March 2000

Jimmy Greene

Tenor saxophonist Jimmy Greene was narrowly edged out of the top prize at the Thelonious Monk Competition in ’97 despite musical dexterity and a large sound befitting the Hartford native’s big frame. Evidence of Greene’s talents emerged on his recorded debut with Claudio Roditi, Double Standards, and via stints with the likes of Kenny Barron, Eddie Henderson and TanaReid, as well as in the trenches at Smalls and other New York hang-outs. Confirmation of further skills was offered via Greene’s participation in The New Jazz Composers Octet gem First Steps Into Reality, a cryptic appellation considering the band’s motherlode of up-and-comers.

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Alan Nahigian

Jimmy Greene

Now comes Brand New World, Jimmy Greene’s fresh entree on the RCA Victor label. Sparkling in its promise, subtle in its gifts, Brand New World delivers a tasty platter served up by trumpeter Darren Barrett, trombonist Steve Davis, pianist-keyboardist Aaron Goldberg, bassist Dwayne Burno, drummer Eric McPherson and percussionist Kahlil Bell. The tracks are a mixture of quartet, sextet and septet arrangements, with the larger ensembles conveying a little big band feel. “My idea was to try to create a bunch of different colors and textures, show myself in different settings,” Greene explains. From Chick Corea’s “Humpty Dumpty” through the original “Mr. McLean,” there’s a broad mindedness, while maintaining a logical thread.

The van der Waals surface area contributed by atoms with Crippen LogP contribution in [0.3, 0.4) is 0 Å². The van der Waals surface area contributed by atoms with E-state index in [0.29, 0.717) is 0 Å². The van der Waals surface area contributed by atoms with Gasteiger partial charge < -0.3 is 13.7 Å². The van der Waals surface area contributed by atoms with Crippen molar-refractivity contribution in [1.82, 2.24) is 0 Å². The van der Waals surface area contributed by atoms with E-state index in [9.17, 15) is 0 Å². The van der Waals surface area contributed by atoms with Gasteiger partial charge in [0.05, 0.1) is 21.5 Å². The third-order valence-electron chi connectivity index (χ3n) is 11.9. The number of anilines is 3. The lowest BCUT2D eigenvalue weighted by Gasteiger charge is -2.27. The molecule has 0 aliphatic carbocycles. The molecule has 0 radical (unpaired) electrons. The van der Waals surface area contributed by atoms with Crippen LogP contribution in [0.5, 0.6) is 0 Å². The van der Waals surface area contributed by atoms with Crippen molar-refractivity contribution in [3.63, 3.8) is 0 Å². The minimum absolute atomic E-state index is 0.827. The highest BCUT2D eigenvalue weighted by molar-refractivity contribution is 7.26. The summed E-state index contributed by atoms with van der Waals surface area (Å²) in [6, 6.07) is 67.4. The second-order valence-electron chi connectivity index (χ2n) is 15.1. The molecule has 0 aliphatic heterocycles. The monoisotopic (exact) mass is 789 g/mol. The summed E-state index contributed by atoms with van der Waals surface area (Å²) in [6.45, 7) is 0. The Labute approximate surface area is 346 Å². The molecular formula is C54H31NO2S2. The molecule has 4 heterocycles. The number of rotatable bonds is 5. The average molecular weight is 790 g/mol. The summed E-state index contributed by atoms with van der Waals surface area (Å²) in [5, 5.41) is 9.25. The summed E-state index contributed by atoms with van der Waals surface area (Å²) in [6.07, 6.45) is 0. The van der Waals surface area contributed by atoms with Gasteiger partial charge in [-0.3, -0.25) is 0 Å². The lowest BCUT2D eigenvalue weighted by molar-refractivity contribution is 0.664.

“We have a lot of information,” suggests Greene. “Jazz is a century old—not that I try to address all of it, but I try to keep an open mindedness about all encompassing but very specific kinds of things, which I like to capture in different settings.” The influence of Jackie McLean is a clear seal on Jimmy Greene’s work since he matriculated at Hartt School of Music, where McLean has educated for decades. “I started under him from the time I was 15 until graduation at 22. Jackie’s influence is deep, and it comes through in my playing.”

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